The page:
Angie's List may be famous (or infamous) in contracting circles, but its simplest idea was a good one: Provide a list of contractors so clients have an idea of where to go and whom to trust.
That's exactly how PMC Building Materials' latest venture started—just a list of contractors that were clients of the Georgia dealer.
"We actually started with a listing," recalls Larry Hazenfield, president of PMC. "We had a listing of deck builders, remodelers, and general contractors. (We don't do turnkey install.) But the list didn't really do anything for people who were looking online. Half of the info, the websites were invalid or the email addresses were no good. It was dead on arrival."
Thus the seeds were laid for PMCPros, an online, local listing of contractors, custom home builders, and remodelers, all managed and updated by PMC. Pros that join the site are given a webpage where they can show off recent projects, describe their specialties, and link to social media pages, and clients can contact them. PMC may control what goes on the website, but customers are encouraged to reach out to the contractor through any method. And there's no pay-to-play placement on the PMCPros site; contractors are listed alphabetically.
Pro dealer as a marketing service. There's a concept. The trust factor on both sides of the user-experience equation became critical. For such a service to provide authentic value for PMC, as well as for other players and suppliers, contractor pros had to know there was no funny-business in the listings, just basic metrics of contact data and reliability.
"We can track the leads that are going to the contractor, but we don't know how many phone calls he's getting," says Hazenfield. "We didn't want to manage these leads. we don't want to be a rating process. Just to promote it and let it go. No paid-for-upgrading or -boosting."
That doesn't mean, however, that PMC just lets anyone post to the site. All of the contractors listed have been in business for at least one year, are licensed, and maintain liability and workers' comp insurance minimums. Each contractor must also attend a class at PMC that explains the program and its benefits.
Apart from being listed on the website, enrolled contractors can also be featured at the PMCPros booth at home shows and have their projects featured on marketing materials.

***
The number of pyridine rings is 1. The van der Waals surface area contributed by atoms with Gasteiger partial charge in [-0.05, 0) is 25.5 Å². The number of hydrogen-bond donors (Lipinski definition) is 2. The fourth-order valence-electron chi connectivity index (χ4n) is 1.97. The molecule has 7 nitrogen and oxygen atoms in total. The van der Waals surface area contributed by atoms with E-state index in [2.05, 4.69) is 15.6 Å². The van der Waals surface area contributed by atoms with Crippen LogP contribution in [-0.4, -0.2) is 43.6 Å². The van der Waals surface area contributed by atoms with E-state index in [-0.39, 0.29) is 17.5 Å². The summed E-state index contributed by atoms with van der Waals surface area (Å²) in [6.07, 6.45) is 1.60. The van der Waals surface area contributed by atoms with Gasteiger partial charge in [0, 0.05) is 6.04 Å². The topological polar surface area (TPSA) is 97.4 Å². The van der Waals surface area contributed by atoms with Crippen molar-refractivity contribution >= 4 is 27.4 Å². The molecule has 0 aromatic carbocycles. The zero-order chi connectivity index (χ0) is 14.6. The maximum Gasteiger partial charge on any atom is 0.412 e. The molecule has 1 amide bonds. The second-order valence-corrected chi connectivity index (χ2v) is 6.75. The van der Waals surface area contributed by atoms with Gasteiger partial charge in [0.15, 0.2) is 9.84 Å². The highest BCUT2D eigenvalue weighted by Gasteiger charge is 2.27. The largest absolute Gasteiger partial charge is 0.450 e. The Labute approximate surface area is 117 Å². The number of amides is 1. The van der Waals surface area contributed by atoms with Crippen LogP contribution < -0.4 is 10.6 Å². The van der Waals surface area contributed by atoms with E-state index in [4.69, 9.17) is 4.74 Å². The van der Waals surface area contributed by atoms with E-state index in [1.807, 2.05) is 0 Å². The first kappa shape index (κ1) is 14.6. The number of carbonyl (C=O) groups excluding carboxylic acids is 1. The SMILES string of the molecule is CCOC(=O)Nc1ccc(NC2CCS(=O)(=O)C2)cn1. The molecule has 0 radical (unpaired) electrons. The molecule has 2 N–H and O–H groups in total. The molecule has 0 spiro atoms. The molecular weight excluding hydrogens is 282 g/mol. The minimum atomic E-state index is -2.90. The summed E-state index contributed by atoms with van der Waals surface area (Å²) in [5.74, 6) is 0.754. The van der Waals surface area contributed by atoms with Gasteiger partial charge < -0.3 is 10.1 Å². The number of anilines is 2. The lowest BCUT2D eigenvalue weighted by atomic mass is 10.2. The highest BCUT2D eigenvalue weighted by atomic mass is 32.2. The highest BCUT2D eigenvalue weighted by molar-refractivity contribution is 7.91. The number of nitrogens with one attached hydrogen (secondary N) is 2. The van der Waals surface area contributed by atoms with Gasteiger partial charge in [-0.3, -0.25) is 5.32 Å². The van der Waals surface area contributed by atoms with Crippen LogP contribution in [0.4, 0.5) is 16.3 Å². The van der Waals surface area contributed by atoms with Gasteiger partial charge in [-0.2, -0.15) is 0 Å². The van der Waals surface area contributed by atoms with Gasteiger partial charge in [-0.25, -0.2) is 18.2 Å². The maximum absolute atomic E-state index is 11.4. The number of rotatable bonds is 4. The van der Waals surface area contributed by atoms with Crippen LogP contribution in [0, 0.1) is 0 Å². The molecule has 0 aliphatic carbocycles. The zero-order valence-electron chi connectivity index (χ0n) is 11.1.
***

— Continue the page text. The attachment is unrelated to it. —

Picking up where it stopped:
"We do handouts that have info about the gateway," says Thomas Matula, vice president of IT and marketing at PMC. "We'll [show] contractor projects on the handouts. If they've just been used on a marketing venture we did, they go to the back of the queue. There's not any kind of bias."
And contractors aren't required to showcase projects with materials bought specifically at PMC. If they completed an impressive project before becoming a customer, that goes up on the site just like one completed with materials from PMC.
"The upside is much greater than the downside," Hazenfield says. "We feel like people are loyal to a lead. We allow our contractors to promote their business. We're promoting everything they want to promote. That's not specific to our product line."
Setting up and operating a website of this magnitude isn't a task that all dealers will be equipped for. While PMC has invested heavily in advertising and uses and outside company to manage online postings and search engine optimization, the bulk of the work was done in-house by Matula.
"The amount of time that goes into this is quite a bit," Hazenfield notes. "Tom is the VP of marketing and IT—a marketing pro who can write code. We're fortunate to have someone who has that ability on hand. To maintain it [externally] would probably be six figures."
Now, there's a waiting list to join PMCPros and Matula is working on improvements to the site. The company is in the process of acquiring a trademark, but, according to Hazenfield, the plan is to stay local and keep supporting the contractors that support PMC.
"If we can help our contractors grow their business, then our business will grow along with them."